Franklin D. Roosevelt is frequently described as one of the greatest presidents in American history, remembered for his leadership during the Great Depression and Second World War. Antony Sutton challenges this received wisdom, presenting a controversial but convincing analysis. Based on an extensive study of original documents, he concludes that: * FDR was an elitist who influenced public policy in order to benefit special interests, including his own. * FDR and his Wall Street colleagues were ‘corporate socialists’, who believed in making society work for their own benefit. * FDR believed in business but not free market economics. Sutton describes the genesis of ‘corporate socialism’ – acquiring monopolies by means of political influence – which he characterizes as ‘making society work for the few’. He traces the historical links of the Delano and Roosevelt families to Wall Street, as well as FDR’s own political networks developed during his early career as a financial speculator and bond dealer. The New Deal almost destroyed free enterprise in America, but didn’t adversely affect FDR’s circle of old friends ensconced in select financial institutions and federal regulatory agencies. Together with their corporate allies, this elite group profited from the decrees and programs generated by their old pal in the White House, whilst thousands of small businesses suffered and millions were unemployed. Wall Street and FDR is much more than a fascinating historical and political study. Many contemporary parallels can be drawn to Sutton’s powerful presentation given the recent banking crises and worldwide governments’ bolstering of private institutions via the public purse.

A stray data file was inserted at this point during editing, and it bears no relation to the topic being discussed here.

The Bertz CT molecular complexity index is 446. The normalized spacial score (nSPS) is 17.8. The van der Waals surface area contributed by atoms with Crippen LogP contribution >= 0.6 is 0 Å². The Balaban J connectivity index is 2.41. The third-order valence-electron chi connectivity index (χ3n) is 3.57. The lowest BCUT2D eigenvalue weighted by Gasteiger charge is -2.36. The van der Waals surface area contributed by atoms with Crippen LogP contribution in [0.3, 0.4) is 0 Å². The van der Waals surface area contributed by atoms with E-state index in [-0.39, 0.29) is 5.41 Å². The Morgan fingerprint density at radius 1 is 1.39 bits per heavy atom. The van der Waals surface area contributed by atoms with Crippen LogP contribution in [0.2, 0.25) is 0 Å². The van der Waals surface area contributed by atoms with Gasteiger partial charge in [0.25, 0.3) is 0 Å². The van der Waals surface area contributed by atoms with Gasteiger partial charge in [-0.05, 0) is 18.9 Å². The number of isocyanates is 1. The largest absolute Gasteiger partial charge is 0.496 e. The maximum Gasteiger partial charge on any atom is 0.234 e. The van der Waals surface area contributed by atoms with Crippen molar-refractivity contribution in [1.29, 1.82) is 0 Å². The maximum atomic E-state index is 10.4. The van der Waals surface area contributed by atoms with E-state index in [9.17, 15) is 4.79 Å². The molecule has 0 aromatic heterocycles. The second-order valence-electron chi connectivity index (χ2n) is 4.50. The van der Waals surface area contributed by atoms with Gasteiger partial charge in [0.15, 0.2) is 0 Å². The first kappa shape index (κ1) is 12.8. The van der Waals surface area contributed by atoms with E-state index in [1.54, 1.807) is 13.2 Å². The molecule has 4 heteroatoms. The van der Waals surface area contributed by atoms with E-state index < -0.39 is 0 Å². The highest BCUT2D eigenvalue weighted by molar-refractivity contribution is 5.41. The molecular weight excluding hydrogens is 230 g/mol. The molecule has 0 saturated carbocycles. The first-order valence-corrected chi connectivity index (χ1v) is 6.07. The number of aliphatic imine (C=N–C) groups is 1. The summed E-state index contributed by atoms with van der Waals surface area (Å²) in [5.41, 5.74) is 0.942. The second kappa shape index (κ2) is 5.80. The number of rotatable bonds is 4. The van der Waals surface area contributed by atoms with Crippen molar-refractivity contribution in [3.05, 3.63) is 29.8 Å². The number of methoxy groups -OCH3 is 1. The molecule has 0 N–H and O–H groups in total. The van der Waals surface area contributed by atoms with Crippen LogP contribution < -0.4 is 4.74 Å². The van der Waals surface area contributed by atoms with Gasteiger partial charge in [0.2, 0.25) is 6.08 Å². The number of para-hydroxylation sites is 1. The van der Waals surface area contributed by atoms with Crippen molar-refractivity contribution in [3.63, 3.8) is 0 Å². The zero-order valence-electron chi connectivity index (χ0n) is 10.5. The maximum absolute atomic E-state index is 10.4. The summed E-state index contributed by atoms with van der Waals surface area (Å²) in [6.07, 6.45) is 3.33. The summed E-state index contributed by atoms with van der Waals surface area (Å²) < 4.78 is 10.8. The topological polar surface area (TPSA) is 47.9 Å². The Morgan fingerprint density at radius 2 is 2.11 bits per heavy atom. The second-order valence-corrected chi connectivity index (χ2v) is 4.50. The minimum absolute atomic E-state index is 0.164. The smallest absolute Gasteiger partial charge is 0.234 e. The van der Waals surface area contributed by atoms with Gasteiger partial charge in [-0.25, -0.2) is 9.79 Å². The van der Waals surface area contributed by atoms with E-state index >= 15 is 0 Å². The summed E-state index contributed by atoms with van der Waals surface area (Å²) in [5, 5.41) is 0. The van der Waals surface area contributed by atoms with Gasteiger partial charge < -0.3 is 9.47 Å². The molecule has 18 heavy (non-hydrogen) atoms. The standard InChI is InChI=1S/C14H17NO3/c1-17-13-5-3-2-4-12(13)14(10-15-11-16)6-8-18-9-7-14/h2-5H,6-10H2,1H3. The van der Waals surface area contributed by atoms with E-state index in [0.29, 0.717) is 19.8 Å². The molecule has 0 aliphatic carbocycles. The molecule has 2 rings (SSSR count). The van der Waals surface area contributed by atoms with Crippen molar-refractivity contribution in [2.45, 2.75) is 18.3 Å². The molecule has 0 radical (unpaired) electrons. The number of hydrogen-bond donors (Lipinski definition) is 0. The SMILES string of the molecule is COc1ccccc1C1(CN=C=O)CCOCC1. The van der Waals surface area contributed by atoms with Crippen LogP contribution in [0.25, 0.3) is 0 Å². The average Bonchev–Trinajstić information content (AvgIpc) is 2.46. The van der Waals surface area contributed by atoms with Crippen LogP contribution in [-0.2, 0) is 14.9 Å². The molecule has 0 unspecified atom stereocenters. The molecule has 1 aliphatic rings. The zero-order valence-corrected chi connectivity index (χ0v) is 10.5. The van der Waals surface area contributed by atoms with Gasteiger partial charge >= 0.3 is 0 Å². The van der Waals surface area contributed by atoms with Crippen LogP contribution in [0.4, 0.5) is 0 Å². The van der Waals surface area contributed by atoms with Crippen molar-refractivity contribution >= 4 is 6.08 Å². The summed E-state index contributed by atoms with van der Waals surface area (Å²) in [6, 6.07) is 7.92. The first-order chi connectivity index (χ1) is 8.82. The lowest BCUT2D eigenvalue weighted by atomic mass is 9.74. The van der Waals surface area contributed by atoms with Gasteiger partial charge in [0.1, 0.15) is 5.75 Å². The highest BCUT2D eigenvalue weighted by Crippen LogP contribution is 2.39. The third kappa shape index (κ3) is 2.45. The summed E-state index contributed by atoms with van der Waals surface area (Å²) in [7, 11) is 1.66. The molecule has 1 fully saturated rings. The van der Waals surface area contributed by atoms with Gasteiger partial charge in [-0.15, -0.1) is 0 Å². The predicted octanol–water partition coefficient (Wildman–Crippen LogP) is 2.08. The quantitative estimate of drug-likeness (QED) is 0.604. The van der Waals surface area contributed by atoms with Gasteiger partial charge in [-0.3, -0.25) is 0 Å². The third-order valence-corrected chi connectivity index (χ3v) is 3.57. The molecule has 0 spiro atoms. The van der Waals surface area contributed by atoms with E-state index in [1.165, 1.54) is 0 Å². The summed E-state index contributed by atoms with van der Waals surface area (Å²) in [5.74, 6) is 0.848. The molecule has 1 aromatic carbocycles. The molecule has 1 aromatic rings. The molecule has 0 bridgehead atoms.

NOTE: I know that we are all busy with family, work and staying up with current events, but it sure pays big dividends to take some time –if you can find it– to discover some of the history we never knew. It really puts so much of what we are going through today into perspective and as a major benefit insulates you from much of the disinformation, half-truths and bold-faced lies bouncing off the walls of the echo chamber we call news. This is true of the MSM and also true of the Alt media; the difference here is that the MSM are controlled by the predominant power structure and the Alt media are equivalent to the wild, wild west . . . and granted, many of the establishment’s hit-men use the Alt media sometimes to accomplish some covert agenda; so the busy ‘work-a-day’ citizen is haplessly awash in an seemly endless sea of conflicting information without a proper rudder to guide him to solid ground. So how are we as good citizens to become informed and how are we to know truth from falsehoods? Most of us pick out people whom we think are trustworthy and echo their statements of truth as our own with the understanding that these truth-sayers have more time and ability to distill truth from fiction. There are many trustworthy people –if by that you mean people who seek the truth– but there are far fewer who also know the truth by detailed study of, not hearsay, but of the facts; and not just any old facts or fact-claims, but those who have taken the time to view original source documents. This is a recent quest of mine, having been misled for so many years in believing that the Fed was Federal, or that Banks were honest, or believing the Vietnam story or the 9/11 whitewash. To this end, I have taken the time to find not only those who presumptively seek to tell the truth but those who have access to original source documents to substantiate their fact-claims. Luckily, there are a few pearls of truth to be found in this sea of deception, misinformation and out-right ignorance. If you care to take a peek, I would kindly encourage you to view chapter 10 of Sutton’s ‘Wall Street and FDR’ which can be found in the PDF below.